KISS frontman Paul Stanley spoke to Radio.com about whether there are any plans for the band to record a follow-up to 2012’s “Monster” album. He said: “Well, it’s a very conflicted subject. In one sense, there’s no reason to put out any new music. Because the delivery systems that are available don’t pay. We’re in a situation now where artists have to take what they can get, as opposed to what they deserve. For me, it’s more of a moral issue than anything else, because I don’t have to worry about paying the rent, but what about new bands?”
Stanley also addressed the issue that fans of classic rock bands don’t always like to listen to new music and prefer to hear old favorites.
“A classic song can only become classic as it gains patina, so to speak, as it gains age,” he noted. “Not to get too highbrow, but fine wine has to age, and what makes a song classic is that it endures and that you have a time period or an event that’s associated with it, and that doesn’t just happen overnight. ‘Psycho Circus’ has become a classic, ‘Lick It Up’ has become a classic. Do I think ‘Hell Or Hallelujah’ [from ‘Monster’] will? Absolutely.”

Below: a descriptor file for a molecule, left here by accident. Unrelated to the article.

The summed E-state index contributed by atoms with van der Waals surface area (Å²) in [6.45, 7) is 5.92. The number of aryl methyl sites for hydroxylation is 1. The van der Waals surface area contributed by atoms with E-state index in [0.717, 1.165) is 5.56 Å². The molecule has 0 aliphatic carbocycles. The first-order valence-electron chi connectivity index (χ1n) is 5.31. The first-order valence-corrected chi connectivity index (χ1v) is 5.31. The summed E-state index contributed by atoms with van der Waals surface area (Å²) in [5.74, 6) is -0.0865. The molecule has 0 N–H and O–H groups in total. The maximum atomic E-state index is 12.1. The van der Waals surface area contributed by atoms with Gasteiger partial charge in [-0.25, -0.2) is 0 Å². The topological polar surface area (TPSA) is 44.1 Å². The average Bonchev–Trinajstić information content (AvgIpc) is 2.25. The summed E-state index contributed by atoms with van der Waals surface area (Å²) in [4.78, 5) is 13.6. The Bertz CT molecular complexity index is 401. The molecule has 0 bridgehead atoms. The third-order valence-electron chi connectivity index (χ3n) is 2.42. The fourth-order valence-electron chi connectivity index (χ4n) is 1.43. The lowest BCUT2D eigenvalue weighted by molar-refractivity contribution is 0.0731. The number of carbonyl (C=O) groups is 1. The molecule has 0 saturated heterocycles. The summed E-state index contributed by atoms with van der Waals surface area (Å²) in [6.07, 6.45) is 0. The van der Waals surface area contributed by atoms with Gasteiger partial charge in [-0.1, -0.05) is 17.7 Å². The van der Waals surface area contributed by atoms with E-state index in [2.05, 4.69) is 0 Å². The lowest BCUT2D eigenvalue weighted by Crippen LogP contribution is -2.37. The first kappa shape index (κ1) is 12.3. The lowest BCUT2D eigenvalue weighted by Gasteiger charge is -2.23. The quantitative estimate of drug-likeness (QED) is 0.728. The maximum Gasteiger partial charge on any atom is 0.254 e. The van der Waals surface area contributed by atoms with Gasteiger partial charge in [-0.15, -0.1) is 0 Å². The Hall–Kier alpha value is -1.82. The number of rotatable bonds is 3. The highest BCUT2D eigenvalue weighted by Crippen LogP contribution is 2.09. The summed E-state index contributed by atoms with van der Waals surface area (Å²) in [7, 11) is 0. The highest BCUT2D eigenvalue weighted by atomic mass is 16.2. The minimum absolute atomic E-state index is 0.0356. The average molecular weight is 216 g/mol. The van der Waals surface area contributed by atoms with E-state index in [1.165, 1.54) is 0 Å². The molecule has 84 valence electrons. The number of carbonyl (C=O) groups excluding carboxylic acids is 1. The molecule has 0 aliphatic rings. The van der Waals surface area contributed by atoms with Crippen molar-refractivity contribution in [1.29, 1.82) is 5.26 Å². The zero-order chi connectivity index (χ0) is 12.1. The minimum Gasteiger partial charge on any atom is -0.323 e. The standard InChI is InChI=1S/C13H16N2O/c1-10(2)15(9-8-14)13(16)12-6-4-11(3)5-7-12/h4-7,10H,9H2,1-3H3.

Stanley said earlier in the month that “it’s only worth [making a new studio album] if, artistically, you wanna do it. Every time we finish an album, I kind of go, ‘Well, that’s it.’ Whenever we’ve done an album… When we did ‘Sonic Boom’, it was because the band was so good that I just thought to not capture the band and do new material would be a shame. But once we did ‘Sonic Boom’, I said, ‘Well, we’ve made the point.’ And then, a few years later, it was, like, ‘Wow, why don’t we dig deeper and get a little closer to the roots and the people that we loved and kind of do something else,’ so we did that, and then I said, ‘We’re done.’ But lately I’ve been thinking, yeah, we should do another.”
“Monster” sold 56,000 copies in the United States in its first week of release to land at position No. 3 on The Billboard 200 chart.
KISS‘ previous CD, “Sonic Boom”, opened with 108,000 units back in October 2009 to enter the chart at No. 2. This marked the band’s highest-charting LP ever.